By Bjorn Kurten
This publication presents a finished therapy of the entire Pleistocene species in Europe, labeled in line with glossy taxonomic ideas. for every species there's a description of its descent and migration heritage, its variety, and its mode of existence. the 1st model of this booklet used to be a semipopular paperback within the Swedish Aldus sequence.
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This e-book presents a accomplished remedy of all of the Pleistocene species in Europe, categorized in keeping with sleek taxonomic ideas. for every species there's a description of its descent and migration background, its diversity, and its mode of lifestyles. the 1st model of this booklet used to be a semipopular paperback within the Swedish Aldus sequence.
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Additional info for Pleistocene Mammals of Europe
27 Chapter 5 The Age of Glaciations THE later Middle Pleistocene presents a strangely impoverished fauna. I t is almost as if the great 2-Mindel glaciation had swept everything away. Actually, fossiliferous sites of this age may contain quite a respectable roster of animal species; the problem is that relatively few sites are known, in contrast with the profusion in the early Middle Pleistocene. The later Middle Pleistocene comprises the D-Holstein interglacial and the 3-Riss glaciation, the latter perhaps including the incompletely known E-Ilford interglacial, probably intercalated between 3Riss I and II.
I t might be thought that a direct translation of the Latin name would do, but that is not always advisable. The first namer of an animal may have been completely mistaken as to the characters of the creature he described, as when a fossil whale was named Basilosaurus or Imperial lizard. Despite the error this is a valid name under the rule of priority and cannot be changed. Zoologists have by now learned to use the scientific name as an identification tag only, no matter how it was derived. Still, it must be admitted that we are sometimes bothered by the sad necessity of using the generic name Marnmut for mastodonts which are not mammoths, or the peculiar fact that the homeland of Elasmotherium sibiricum is southern Russia rather than Siberia.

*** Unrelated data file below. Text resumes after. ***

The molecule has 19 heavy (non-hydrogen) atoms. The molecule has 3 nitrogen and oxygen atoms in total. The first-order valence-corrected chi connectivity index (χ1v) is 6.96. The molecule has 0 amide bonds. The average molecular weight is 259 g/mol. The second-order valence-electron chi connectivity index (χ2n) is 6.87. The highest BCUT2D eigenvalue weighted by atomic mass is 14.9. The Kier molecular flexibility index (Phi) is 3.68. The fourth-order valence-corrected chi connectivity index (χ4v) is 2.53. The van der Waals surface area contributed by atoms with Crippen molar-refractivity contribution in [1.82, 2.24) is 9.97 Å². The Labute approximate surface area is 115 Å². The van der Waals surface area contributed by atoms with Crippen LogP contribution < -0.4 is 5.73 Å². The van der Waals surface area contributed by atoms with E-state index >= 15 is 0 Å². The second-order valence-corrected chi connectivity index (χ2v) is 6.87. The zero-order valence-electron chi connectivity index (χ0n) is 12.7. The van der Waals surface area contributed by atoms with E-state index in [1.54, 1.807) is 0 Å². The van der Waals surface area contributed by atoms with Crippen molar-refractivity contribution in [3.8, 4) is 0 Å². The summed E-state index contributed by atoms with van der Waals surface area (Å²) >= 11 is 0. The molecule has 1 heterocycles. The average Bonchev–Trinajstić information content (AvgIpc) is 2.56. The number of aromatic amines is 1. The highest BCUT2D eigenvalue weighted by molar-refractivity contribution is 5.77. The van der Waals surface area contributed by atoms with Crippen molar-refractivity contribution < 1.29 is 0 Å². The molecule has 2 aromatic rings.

In accordance with recent recommendations  scientific names based on the domestic forms have not been used. Hence the use of Equus przewalskii rather than E. caballus, Canis lupus rather than C. familiaris, and so on. There are few vernacular names for extinct species. The ones given here are selected so as to give the reader some idea of what kind of animal is being discussed. I t might be thought that a direct translation of the Latin name would do, but that is not always advisable. The first namer of an animal may have been completely mistaken as to the characters of the creature he described, as when a fossil whale was named Basilosaurus or Imperial lizard.
Pleistocene Mammals of Europe by Bjorn Kurten